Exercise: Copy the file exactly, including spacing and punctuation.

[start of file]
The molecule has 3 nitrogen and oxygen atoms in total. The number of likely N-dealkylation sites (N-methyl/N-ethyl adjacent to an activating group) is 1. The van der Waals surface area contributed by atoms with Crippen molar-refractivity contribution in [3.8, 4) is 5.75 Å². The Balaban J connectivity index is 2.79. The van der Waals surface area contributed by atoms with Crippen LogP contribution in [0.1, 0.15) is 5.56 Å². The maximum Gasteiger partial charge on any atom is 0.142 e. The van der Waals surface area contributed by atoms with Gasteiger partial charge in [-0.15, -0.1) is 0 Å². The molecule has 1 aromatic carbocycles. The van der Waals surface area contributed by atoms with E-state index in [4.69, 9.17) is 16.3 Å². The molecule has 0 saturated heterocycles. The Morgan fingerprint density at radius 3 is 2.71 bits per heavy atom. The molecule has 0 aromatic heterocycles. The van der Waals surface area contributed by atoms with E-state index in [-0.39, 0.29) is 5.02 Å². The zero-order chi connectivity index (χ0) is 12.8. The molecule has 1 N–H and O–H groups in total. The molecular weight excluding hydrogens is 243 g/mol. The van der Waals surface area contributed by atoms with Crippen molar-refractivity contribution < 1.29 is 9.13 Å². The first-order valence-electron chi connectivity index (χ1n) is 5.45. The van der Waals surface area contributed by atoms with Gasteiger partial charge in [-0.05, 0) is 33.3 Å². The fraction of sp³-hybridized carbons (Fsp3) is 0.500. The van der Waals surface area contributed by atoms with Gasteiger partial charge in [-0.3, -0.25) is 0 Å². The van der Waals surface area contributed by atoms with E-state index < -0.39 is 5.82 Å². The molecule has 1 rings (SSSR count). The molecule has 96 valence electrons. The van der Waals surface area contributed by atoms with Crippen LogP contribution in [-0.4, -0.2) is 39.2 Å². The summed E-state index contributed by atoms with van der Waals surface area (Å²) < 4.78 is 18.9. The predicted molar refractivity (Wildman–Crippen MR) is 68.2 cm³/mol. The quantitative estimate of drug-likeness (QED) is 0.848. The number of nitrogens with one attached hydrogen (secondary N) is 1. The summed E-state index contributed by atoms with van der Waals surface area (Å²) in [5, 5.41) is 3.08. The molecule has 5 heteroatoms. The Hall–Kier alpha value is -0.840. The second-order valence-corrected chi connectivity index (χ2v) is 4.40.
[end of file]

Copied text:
The molecule has 3 nitrogen and oxygen atoms in total. The number of likely N-dealkylation sites (N-methyl/N-ethyl adjacent to an activating group) is 1. The van der Waals surface area contributed by atoms with Crippen molar-refractivity contribution in [3.8, 4) is 5.75 Å². The Balaban J connectivity index is 2.79. The van der Waals surface area contributed by atoms with Crippen LogP contribution in [0.1, 0.15) is 5.56 Å². The maximum Gasteiger partial charge on any atom is 0.142 e. The van der Waals surface area contributed by atoms with Gasteiger partial charge in [-0.15, -0.1) is 0 Å². The molecule has 1 aromatic carbocycles. The van der Waals surface area contributed by atoms with E-state index in [4.69, 9.17) is 16.3 Å². The molecule has 0 saturated heterocycles. The Morgan fingerprint density at radius 3 is 2.71 bits per heavy atom. The molecule has 0 aromatic heterocycles. The van der Waals surface area contributed by atoms with E-state index in [-0.39, 0.29) is 5.02 Å². The zero-order chi connectivity index (χ0) is 12.8. The molecule has 1 N–H and O–H groups in total. The molecular weight excluding hydrogens is 243 g/mol. The van der Waals surface area contributed by atoms with Crippen molar-refractivity contribution < 1.29 is 9.13 Å². The first-order valence-electron chi connectivity index (χ1n) is 5.45. The van der Waals surface area contributed by atoms with Gasteiger partial charge in [-0.05, 0) is 33.3 Å². The fraction of sp³-hybridized carbons (Fsp3) is 0.500. The van der Waals surface area contributed by atoms with Gasteiger partial charge in [-0.3, -0.25) is 0 Å². The van der Waals surface area contributed by atoms with E-state index < -0.39 is 5.82 Å². The molecule has 1 rings (SSSR count). The molecule has 96 valence electrons. The van der Waals surface area contributed by atoms with Crippen LogP contribution in [-0.4, -0.2) is 39.2 Å². The summed E-state index contributed by atoms with van der Waals surface area (Å²) < 4.78 is 18.9. The predicted molar refractivity (Wildman–Crippen MR) is 68.2 cm³/mol. The quantitative estimate of drug-likeness (QED) is 0.848. The number of nitrogens with one attached hydrogen (secondary N) is 1. The summed E-state index contributed by atoms with van der Waals surface area (Å²) in [5, 5.41) is 3.08. The molecule has 5 heteroatoms. The Hall–Kier alpha value is -0.840. The second-order valence-corrected chi connectivity index (χ2v) is 4.40.